Headey, B ; Muffels, R ; Wagner, GG (SPRINGER, 2013-07-01)
    Using data from national socio-economic panel surveys in Australia, Britain and Germany, this paper analyzes the effects of individual preferences and choices on subjective well-being (SWB). It is shown that, in all three countries, preferences and choices relating to life goals/values, partner’s personality, hours of work, social participation and healthy lifestyle have substantial and similar effects on life satisfaction. The results have negative implications for a widely accepted theory of SWB, set-point theory. This theory holds that adult SWB is stable in the medium and long term, although temporary fluctuations occur due to life events. Set-point theory has come under increasing criticism in recent years, primarily due to unmistakable evidence in the German Socio-Economic Panel that, during the last 25 years, over a third of the population has recorded substantial and apparently permanent changes in life satisfaction (Fujita and Diener in J Pers Soc Psychol 88:158–64, 2005; Headey in Soc Indic Res 85:389–403, 2008a; Headey et al. in Proc Natl Acad Sci USA 107(42):17922–17926, 2010). It is becoming clear that the main challenge now for SWB researchers is to develop new explanations which can account for medium and long term change, and not merely stability in SWB. Set-point theory is limited precisely because it is purely a theory of stability. The paper is based on specially constructed panel survey files in which data are divided into multi-year periods in order to facilitate analysis of medium and long term change.
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    Towards a Theory of Medium Term Life Satisfaction: Similar Results for Australia, Britain and Germany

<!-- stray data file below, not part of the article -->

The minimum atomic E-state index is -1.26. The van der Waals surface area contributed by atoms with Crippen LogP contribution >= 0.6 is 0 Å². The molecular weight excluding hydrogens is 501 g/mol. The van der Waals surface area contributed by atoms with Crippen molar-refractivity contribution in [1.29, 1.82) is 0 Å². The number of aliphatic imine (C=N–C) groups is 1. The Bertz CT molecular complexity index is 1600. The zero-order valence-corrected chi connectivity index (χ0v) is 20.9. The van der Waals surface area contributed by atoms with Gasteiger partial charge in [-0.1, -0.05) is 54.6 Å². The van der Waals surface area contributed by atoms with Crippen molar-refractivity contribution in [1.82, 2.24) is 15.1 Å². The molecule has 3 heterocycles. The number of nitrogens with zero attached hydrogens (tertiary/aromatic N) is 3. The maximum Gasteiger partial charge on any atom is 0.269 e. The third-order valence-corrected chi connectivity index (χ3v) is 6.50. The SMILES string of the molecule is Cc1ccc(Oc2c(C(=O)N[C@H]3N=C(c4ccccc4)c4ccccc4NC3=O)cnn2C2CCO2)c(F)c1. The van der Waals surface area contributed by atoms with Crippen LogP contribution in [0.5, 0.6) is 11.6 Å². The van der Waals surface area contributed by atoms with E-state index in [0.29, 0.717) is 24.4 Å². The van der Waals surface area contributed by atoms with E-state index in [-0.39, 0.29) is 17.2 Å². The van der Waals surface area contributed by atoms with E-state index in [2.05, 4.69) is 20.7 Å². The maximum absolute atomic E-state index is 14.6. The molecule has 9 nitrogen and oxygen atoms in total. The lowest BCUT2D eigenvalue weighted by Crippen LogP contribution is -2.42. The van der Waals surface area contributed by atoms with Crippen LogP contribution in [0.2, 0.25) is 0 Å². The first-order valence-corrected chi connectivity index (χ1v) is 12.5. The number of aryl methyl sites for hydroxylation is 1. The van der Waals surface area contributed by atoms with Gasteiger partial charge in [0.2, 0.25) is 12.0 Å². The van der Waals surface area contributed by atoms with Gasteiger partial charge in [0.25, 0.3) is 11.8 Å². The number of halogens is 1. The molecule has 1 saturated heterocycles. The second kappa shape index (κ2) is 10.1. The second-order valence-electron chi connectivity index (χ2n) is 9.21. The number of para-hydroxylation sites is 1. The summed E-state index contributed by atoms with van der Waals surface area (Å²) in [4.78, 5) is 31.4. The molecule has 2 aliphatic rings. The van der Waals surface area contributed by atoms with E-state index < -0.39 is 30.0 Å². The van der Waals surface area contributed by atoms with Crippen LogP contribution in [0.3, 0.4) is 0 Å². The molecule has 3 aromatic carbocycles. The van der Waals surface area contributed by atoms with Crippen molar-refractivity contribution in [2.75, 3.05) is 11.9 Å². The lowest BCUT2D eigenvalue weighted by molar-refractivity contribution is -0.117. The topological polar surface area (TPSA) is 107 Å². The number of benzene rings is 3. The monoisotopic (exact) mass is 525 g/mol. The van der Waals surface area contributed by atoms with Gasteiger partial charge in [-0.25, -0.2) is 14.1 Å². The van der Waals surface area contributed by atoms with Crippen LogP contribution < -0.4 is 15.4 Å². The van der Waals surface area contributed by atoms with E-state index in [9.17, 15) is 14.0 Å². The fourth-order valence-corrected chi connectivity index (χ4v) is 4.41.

Headey, B ; Muffels, R (Springer Science and Business Media LLC, 2017-10-01)
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    Capabilities and Choices: Do They Make Sen'se for Understanding Objective and Subjective Well-Being? An Empirical Test of Sen's Capability Framework on German and British Panel Data
    Muffels, R ; Headey, B (SPRINGER, 2013-02-01)
    In Sen's Capability Approach (CA) well-being can be defined as the freedom of choice to achieve the things in life which one has reason to value most for his or her personal life. Capabilities are in Sen's vocabulary therefore the real freedoms people have or the opportunities available to them. In this paper we examine the impact of capabilities alongside choices on well-being. There is a lot of theoretical work on Sen's capability framework but still a lack of empirical research in measuring and testing his capability model especially in a dynamic perspective. The contribution of the paper is first to test Sen's theoretical CA approach empirically using 25 years of German and 18 years of British data. Second, to examine to what extent the capability approach can explain long-term changes in well-being and third to view the impact on subjective as well as objective well-being in two clearly distinct welfare states. Three measures of well-being are constructed: life satisfaction for subjective well-being and relative income and employment security for objective well-being. We ran random and fixed effects GLS models. The findings strongly support Sen's capabilities framework and provide evidence on the way capabilities, choices and constraints matter for objective and subjective well-being. Capabilities pertaining to human capital, trust, altruism and risk taking, and choices to family, work-leisure, lifestyle and social behaviour show to strongly affect long-term changes in subjective and objective well-being though in a different way largely depending on the type of well-being measure used.
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    The dynamics of income poverty in Australia: Evidence from the First Three Waves of the HILDA Survey
    HEADEY, BW ; MARKS, G ; WOODEN, MP (Australia Council of Social Service, 2005)
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    Pet dogs benefit owners' health: A 'natural experiment' in China
    Headey, B ; Na, F ; Zheng, R (SPRINGER, 2008-07-01)